Matt Waldman’s RSP NFL Lens posts a throw from the film portfolio of Seahawks quarterback Russell Wilson to illustrate the unwieldy application of technical rules in football evaluation.
“Learn the rules like a pro, so you can break them like an artist.”
— Pablo Picasso
“Any fool can make a rule And any fool will mind it.”
— Henry David Thoreau
“Git r done…”
— Larry the Cable Guy
When you’re watching the game on television and the former professional quarterback explains a technical facet of throwing the football, remember he’s often framing a simplistic explanation about quarterback mechanics. There isn’t enough time for a graduate-level conversation between plays.
Topics are framed in black and white terms. Even when they’re delivered with some nuance, the play-by-play commentator will often attempt to simplify or distill the explanation.
The same is true when teaching a subject on a beginner and intermediate level. There are so many details involved with familiarizing a student with a basic process of a new endeavor, whether it’s throwing a ball, shooting a free throw, swinging a bat, producing a sound on a wind instrument, holding a bow, or writing sentences.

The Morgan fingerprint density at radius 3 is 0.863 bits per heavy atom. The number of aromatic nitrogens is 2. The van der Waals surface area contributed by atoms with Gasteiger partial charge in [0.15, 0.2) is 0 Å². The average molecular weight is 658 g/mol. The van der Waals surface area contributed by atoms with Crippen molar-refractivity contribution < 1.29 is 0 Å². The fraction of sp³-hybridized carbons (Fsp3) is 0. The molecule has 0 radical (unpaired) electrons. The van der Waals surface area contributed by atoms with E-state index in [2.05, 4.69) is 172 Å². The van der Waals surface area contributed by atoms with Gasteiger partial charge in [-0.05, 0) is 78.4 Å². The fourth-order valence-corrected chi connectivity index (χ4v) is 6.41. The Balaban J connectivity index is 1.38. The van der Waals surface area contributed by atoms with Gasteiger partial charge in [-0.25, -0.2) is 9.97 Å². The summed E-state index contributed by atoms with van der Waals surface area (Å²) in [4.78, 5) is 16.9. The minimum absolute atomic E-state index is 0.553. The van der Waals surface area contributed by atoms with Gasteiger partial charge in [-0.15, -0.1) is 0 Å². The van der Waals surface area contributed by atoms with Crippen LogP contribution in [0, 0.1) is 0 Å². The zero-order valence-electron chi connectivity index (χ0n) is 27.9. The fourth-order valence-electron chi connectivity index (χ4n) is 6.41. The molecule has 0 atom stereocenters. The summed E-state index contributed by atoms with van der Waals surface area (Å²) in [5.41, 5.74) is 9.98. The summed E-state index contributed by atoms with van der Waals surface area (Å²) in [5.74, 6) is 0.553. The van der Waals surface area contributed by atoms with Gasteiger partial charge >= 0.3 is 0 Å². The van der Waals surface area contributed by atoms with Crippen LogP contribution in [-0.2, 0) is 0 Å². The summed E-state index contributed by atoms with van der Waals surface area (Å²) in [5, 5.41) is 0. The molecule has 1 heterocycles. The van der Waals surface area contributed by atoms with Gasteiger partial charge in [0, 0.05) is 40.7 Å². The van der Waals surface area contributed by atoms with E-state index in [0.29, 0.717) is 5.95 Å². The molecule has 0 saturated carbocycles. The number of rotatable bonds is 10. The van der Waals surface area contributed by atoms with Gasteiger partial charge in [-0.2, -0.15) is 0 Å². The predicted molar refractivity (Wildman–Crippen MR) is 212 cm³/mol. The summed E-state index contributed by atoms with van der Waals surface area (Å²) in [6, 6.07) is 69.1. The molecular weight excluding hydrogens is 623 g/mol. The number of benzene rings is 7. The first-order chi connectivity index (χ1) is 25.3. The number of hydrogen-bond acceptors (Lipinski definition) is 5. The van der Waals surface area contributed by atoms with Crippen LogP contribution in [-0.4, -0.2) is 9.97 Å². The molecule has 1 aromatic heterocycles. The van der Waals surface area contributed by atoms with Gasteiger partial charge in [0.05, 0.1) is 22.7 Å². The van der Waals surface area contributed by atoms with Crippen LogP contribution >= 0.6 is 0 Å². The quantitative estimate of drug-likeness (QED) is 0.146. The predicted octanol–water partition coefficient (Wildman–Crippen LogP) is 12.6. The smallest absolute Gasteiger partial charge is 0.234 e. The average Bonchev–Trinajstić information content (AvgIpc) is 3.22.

As the student advances, he outgrows the basic rules. If he becomes a top professional, it’s likely that he knows far more about the physical rules of his craft than any co-worker and when to break them. Regardless of the field, revolutionary advancements occur when someone who has mastered their profession has figured out how to subvert the rules to create something of value.
When this happens, especially in a performance medium, there will be critics who cling so hard to the rules of the time that they’re quick to judge harshly and history isn’t kind to them. Russell Wilson has mastered the craft of throwing the football — and in situations that few can attempt, much less replicate like he can.
Sometimes, Wilson’s throws go against the basic rules of mechanically-sound quarterbacking.
Of course, even the most astute analysts and critics have moments where they fail to recognize the difference between a hack and an artist — especially one who subverts the standards of his field to create a new standard.
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